Screenshot of RPCEmu

RPCEmu emulates an Acorn Risc PC and A7000 on multiple platforms including Windows, Linux and Mac OS X


RPCEmu allows you to emulate classic Acorn systems, such as the Risc PC and A7000, on multiple platforms including Windows, Linux and Mac OS X

RPCEmu requires a RISC OS ROM image to work, find details of where to find one.

RPCEmu should be considered Alpha Quality code. It has many known and unknown bugs, and all files used with it should be well backed up before using them with RPCEmu.


The following documents are available here.

If you have any questions or need help, there is a RPCEmu Mailing List, however please specify the version number to avoid confusion. Your patches, suggestions and even bug reports are gratefully received.


Binary Packages (Version 0.8.11)

  Format Notes
Windows XP/Vista/7/8 Windows Installer Recommended. Run the provided .msi file. Adds links into you 'Start' menu. Note: upgrading from previous versions may overwrite your cmos.ram and rpc.cfg files.
Zip Archive Install to the location of your choice.

Source Code (Version 0.8.11)

  Format Notes
All Platforms Source Code  

Contributed Builds

  Format Notes
Mac OS X Universal Binary rpcemu-spoon-0.8.9-fjd-beta.zip. A 0.8.9 universal binary for x86 and PowerPC. It should run on Mac OS X 10.7 and other versions, but please test "I've only lightly tested it, so success or failure reports are appreciated, particularly if you're running a different version of OS X from me (I'm on 10.7.2).". (Francis Devereux)
RPCEmu Bootable CD Puppy Binary A 0.8.6 binary to update the Puppy Linux live CD. (Paul Stewart)

Previous Releases

Additional Downloads

Blank Pre-Formatted Hard Discs ADFS E 256MB 1GB
ADFS E+ (long filenames,
RISC OS 3.80 or later only)
256MB 1GB
Blank Pre-Formatted Floppy Discs ADFS E 800KB
All downloads in Zip format, decompress before use. No download is larger that 1MB.

Release Notes

Full Changelog

Not all features are available on all platforms, check the matrix below for details

LinuxSolarisWindowsMac OS X

Version 0.8.11 - 23/10/2013

Changes in this build

Version 0.8.10 - 27/3/2013

Changes in this build

Version 0.8.9 - 1/1/2012

Changes in this build

Version 0.8.8 - 19/9/2010

Changes in this build

Version 0.8.7 - 1/9/2010

Changes in this build

This release contains lots of updates to the networking support; as such a new section to the manual has been written explaining how to setup networking on Linux and Windows:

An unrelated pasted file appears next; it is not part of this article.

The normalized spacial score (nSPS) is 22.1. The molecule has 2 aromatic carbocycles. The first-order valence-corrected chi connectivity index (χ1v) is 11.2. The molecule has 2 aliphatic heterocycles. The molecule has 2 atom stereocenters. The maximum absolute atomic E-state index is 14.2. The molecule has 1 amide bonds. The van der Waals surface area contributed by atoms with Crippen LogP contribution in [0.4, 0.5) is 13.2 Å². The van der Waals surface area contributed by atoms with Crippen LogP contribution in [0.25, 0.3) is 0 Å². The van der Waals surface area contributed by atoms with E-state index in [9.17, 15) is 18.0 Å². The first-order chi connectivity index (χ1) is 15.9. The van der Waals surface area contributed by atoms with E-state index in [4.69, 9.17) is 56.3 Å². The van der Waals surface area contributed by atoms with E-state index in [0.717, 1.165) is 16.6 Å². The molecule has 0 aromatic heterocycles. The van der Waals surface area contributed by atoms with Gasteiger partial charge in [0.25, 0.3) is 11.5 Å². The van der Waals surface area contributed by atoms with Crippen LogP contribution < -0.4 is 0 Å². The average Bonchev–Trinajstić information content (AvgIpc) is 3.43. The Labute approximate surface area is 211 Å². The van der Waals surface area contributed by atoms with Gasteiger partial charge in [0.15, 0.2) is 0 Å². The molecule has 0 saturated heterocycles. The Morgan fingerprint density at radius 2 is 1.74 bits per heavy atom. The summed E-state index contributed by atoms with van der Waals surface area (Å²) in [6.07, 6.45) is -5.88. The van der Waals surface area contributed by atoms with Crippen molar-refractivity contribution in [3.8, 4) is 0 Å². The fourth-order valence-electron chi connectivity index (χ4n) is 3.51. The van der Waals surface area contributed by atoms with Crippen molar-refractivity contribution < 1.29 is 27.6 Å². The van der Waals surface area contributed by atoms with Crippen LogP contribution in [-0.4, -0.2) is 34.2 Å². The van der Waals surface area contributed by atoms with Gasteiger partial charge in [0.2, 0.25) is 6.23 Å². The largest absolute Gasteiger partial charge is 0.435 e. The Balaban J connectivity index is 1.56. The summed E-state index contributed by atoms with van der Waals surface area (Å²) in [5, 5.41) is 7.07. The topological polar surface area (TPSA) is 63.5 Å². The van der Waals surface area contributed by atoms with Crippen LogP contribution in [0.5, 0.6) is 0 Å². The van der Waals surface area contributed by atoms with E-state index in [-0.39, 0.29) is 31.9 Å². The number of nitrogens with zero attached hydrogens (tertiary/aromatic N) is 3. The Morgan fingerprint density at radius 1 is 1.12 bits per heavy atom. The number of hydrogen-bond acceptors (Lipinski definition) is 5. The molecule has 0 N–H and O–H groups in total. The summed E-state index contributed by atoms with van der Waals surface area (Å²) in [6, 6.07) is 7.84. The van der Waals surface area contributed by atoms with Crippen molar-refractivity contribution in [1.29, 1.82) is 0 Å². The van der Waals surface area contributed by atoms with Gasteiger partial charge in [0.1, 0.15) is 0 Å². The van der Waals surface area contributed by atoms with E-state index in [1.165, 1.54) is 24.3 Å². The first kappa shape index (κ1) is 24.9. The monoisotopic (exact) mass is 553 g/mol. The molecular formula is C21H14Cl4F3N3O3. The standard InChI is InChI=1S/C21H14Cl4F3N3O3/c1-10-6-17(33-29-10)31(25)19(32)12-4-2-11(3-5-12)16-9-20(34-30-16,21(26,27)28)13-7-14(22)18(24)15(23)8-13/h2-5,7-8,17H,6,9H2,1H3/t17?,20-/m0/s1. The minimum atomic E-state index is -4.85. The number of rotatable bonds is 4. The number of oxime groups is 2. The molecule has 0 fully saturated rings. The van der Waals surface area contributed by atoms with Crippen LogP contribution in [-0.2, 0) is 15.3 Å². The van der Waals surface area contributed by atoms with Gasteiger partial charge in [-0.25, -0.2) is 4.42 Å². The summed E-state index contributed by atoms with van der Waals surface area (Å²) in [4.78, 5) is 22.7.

The support for RISC OS 5 has changed a fair amount since the last release. Please see the updated documentation here:


Version 0.8.6 - 23/12/2009

Changes in this build

Version 0.8.5 - 23/08/2009

Changes in this build

Version 0.8.4 - 05/05/2009

Changes in this build

Version 0.8.3 - 15/04/2009

Changes in this build

Version 0.8.2 - 09/02/2009

Changes in this build

Version 0.8.1 - 16/01/2009

Changes in this build

Version 0.8.0 - 30/12/2008

Changes in this build

Developer Information

We're very happy for RPCEmu to accept code and contributions from third parties, already many people have contributed code and we hope to continue down this route.

The RPCEmu source is stored inside the Mercurial version control system, Mercurial clients are available for many platforms, including (but not limited too) Windows, Linux, Mac OS X, Solaris, BSDs. If you are used to a different version control system, such as CVS or SVN, Mercurial (as a distributed version control system) may seem a little odd, but there are plenty of tutorials and advice for users coming from other systems on the web.

The Mercurial repository is based at


and checking out the code is as simple as

hg clone http://www.home.marutan.net/hg/rpcemu rpcemu

How to get code committed into the repository. Prepare a patch file of the differences between your new code and the current 'HEAD' of the project.

Mercurial provides the 'hg diff' command, which generates diff files suitable for this.

Then post this patch file to the mailing list (or to us directly if you so wish), with an explanation of what it's for, and in the case of bug fixes, the bug it's meant to fix (it's not always obvious from the code)

Generally the smaller the patch, with the most specific function or reason, the easier the patch is to merge in, whereas a "I fixed everything I thought was wrong" would take a very long time to verify and test.

Patches may get edited before being committed, or if the changes required are particularly large an updated patch may be requested of the developer. In some rare cases it might not be possible to commit a patch, and at that point there should be a stated reason (e.g. patch overlaps with another patch that deprecates it, patch is too widespread to verify (suggest breaking into smaller patches), etc).

If you have any questions, once again the mailing list is the best place to ask, also, if you're considering a particulaly large change, that would affect a large functional area or many files, it might well be worth getting some advice from the developers on the mailing list first, incase it overlaps with other development work, or even just a suggestion of how to accomplish it in smaller changes.